Brazilian study shows why waste pickers are essential to climate adaptation planning.
More than 90% of waste pickers surveyed across Brazil have experienced climate change-related extreme weather events in the last year, with many reporting negative impacts on their health, earnings and ability to work, a new study shows.
The research, titled Climate-Change Impacts and Adaptation Strategies: Waste Pickers’ Experiences from Brazil, asked waste pickers how severe weather events had impacted them, and the strategies they used to cope and adapt.
It found 91% of waste pickers surveyed experienced at least one climate-change-related event in the past year, with 85% experiencing abnormal heat or heat waves, and 39% exposed to flash flooding. Close to 100 workers based in Manaus, Amazonas; Salvador, Bahia; and Belo Horizonte, Minas Gerais were interviewed for the study.
Sonia Dias, the lead researcher, says with climate change accelerating faster than predicted, and waste pickers’ health and earnings disproportionately impacted by extreme weather conditions, understanding the impact of climate change on this workforce - and other workers in informal employment - is vital.
“Cities are major carbon emitters, and they’re particularly badly hit by climate hazards. Things like heat waves, flooding and drought impact essential services like water supply, sanitation, transportation and energy provision,” she says.
“The waste pickers we interviewed are at the front line, facing dehydration, heat stroke, fatigue, and exposure to dangerous pathogens - so their perspectives are absolutely essential to creating effective climate-change adaptation plans.”
Dias says autonomous waste pickers (who work on their own) report more severe impacts than waste pickers who are part of cooperatives and associations.
“The research shows a range of coping and adaptation strategies. Individual waste pickers tended to try to keep working through the climate-change event, with limited impact on the city’s poor services and deteriorating infrastructure. Collective responses were more preventive, with workers coordinating processes for how to store waste and materials,” said Dias.
Dias says building waste pickers’ resilience to climate change builds resilience for the whole city, so municipalities should place waste pickers at the centre of future policies.
“Local governments need to invest in climate-sensitive workplace infrastructure to address heat waves and floods as a matter of urgency,” she says.
“Things like extreme weather monitoring, early warning systems and training for emergency response procedures are essential for informal workers to adapt to working through climate-related events.”
Dias says local governments already have a strong legal imperative to support waste pickers - the National Solid Waste Management Policy which guarantees their role in waste management systems. Going forward, city officials can translate this recognition into developing climate change adaptation policies and plans that centre waste pickers’ perspectives and needs.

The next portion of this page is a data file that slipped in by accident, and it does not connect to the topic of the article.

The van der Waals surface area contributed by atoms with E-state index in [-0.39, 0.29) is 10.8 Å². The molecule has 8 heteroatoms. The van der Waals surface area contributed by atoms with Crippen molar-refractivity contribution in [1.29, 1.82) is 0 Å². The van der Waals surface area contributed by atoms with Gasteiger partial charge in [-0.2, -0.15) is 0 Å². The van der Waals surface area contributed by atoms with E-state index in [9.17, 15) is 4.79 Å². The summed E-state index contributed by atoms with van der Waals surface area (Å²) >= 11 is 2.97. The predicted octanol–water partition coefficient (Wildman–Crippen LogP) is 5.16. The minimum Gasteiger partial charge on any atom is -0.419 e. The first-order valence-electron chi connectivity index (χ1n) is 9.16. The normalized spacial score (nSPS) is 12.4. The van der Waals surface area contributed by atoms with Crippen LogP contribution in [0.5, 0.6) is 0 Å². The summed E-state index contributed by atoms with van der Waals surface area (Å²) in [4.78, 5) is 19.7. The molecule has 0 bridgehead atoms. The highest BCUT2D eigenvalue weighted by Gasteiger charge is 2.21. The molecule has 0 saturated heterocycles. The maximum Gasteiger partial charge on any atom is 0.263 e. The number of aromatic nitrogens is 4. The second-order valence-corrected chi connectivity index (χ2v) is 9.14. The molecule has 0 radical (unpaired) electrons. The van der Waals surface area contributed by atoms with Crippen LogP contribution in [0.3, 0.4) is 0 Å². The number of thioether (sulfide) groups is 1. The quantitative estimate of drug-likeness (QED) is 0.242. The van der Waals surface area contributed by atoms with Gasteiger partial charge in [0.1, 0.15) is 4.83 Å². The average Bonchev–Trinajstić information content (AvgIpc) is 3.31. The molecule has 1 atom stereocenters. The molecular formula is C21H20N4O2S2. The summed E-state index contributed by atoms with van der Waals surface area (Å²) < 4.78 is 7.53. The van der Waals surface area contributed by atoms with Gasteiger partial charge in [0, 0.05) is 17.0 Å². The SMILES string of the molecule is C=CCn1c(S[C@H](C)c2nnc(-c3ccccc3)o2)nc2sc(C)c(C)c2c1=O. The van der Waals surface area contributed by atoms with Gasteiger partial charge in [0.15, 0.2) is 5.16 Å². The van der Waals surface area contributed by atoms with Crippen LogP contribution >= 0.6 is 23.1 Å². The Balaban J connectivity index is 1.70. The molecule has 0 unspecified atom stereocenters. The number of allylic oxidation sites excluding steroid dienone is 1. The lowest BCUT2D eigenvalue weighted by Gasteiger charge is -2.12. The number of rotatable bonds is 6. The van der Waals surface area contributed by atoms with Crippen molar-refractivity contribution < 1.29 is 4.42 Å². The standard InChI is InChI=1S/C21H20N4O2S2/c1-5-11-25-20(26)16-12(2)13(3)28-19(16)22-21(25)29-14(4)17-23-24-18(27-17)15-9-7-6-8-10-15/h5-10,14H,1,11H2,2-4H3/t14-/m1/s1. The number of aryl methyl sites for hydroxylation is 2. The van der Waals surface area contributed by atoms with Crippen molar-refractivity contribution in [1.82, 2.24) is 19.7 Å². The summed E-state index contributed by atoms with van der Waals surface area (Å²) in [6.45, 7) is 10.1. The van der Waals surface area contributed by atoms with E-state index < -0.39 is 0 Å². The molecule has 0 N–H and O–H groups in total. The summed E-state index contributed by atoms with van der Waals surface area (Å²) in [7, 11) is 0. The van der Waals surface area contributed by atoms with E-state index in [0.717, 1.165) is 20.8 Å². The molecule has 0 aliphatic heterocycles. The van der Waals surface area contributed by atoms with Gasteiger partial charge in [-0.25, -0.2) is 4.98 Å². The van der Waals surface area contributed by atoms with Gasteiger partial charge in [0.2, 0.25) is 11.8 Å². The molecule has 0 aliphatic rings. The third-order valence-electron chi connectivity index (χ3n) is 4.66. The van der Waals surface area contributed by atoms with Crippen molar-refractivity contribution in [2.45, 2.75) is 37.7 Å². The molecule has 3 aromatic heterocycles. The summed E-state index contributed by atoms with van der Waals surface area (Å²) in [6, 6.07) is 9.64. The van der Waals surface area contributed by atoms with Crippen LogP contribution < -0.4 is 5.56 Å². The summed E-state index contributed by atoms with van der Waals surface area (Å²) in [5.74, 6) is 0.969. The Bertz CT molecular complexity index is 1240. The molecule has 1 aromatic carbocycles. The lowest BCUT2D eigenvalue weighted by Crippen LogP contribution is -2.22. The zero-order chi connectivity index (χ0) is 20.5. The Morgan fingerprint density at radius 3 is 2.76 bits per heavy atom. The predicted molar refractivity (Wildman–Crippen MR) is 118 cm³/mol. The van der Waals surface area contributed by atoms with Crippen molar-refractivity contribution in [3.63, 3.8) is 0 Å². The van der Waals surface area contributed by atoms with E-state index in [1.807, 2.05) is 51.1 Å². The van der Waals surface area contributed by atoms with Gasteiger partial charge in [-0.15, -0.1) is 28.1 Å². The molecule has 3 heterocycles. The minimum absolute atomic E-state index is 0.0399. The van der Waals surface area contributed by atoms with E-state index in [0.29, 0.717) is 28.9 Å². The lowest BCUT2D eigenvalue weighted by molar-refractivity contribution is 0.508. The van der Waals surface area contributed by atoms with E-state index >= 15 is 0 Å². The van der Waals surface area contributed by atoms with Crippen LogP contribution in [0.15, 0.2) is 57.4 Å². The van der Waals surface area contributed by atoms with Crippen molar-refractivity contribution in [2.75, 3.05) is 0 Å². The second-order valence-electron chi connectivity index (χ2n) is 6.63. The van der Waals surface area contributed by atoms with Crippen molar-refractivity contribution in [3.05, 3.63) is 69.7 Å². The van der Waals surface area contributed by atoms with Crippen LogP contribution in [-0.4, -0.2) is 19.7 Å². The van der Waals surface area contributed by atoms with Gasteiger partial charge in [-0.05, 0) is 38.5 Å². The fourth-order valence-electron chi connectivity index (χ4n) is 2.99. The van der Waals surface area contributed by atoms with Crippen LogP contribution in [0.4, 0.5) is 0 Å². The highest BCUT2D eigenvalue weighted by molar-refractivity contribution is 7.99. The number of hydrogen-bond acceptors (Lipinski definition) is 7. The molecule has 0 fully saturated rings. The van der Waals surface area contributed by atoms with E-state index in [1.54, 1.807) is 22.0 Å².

Waste pickers - who collect, sort, recycle and sell recyclable materials - play a crucial role in reducing pollution and carbon emissions. They are responsible for gathering close to 60% of all plastic material that is recycled worldwide. In Brazil, over a quarter of a million people collect and sell recyclables for a living — a number that has generally increased in the last decade or so.
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Women in Informal Employment: Globalizing and Organizing (WIEGO) is a global network focused on empowering the working poor, especially women, in the informal economy to secure their livelihoods. We believe all workers should have equal economic opportunities, rights, protection and voice. WIEGO promotes change by improving statistics and expanding knowledge on the informal economy, building networks and capacity among informal worker organizations and, jointly with the networks and organizations, influencing local, national and international policies. Visit www.wiego.org.
Jeanne Santos, MNCR, Salvador city
"The heat wave is unbearable at times. Being inside a shed, where the roof is already zinc [...] Sometimes the shed doesn't have adequate ventilation, either, to mitigate this, and then we lose production [...] It affects our income because our livelihoods depends on our production. Half an hour that we stop producing, it affects our income and then when that wave of very strong heat hits, there's no way, right? Human beings have their limits." Jeanne in an interview in March 2023
Waste Picker (non-organized) - Carlos Antônio dos Reis (Carlão) Pimp my Carroça, São Paulo
"One recent change that's happening a lot is this wave of rain that's so heavy it's unusual here in São Paulo [...] the waste picker leaves in the morning, he works for a week. Come the weekend, when he's going to sell, the rain comes, everything's flooded, he's lost everything. [...] because we're self-employed, we're more focused on our work, we're very disconnected from what's happening on a daily basis. [...] Many waste pickers don't know how important it is. What causes it, how to deal with it? Not just for society, but how it will impact our work on a daily basis." Carlão in an interview in March 2023
Catadora Neli Medeiros - MNCR, Belo Horizonte and Municipal Waste & Citizenship Forum (FMLC BH)/ Fórum Municipal Lixo e Cidadania de Belo Horizonte
“We know that climate impacts are getting worse every day and on the earth everything is connected. And because of the work that we do, we are doctors of the environment, but we need to to make it healthier and for that we need to work together.”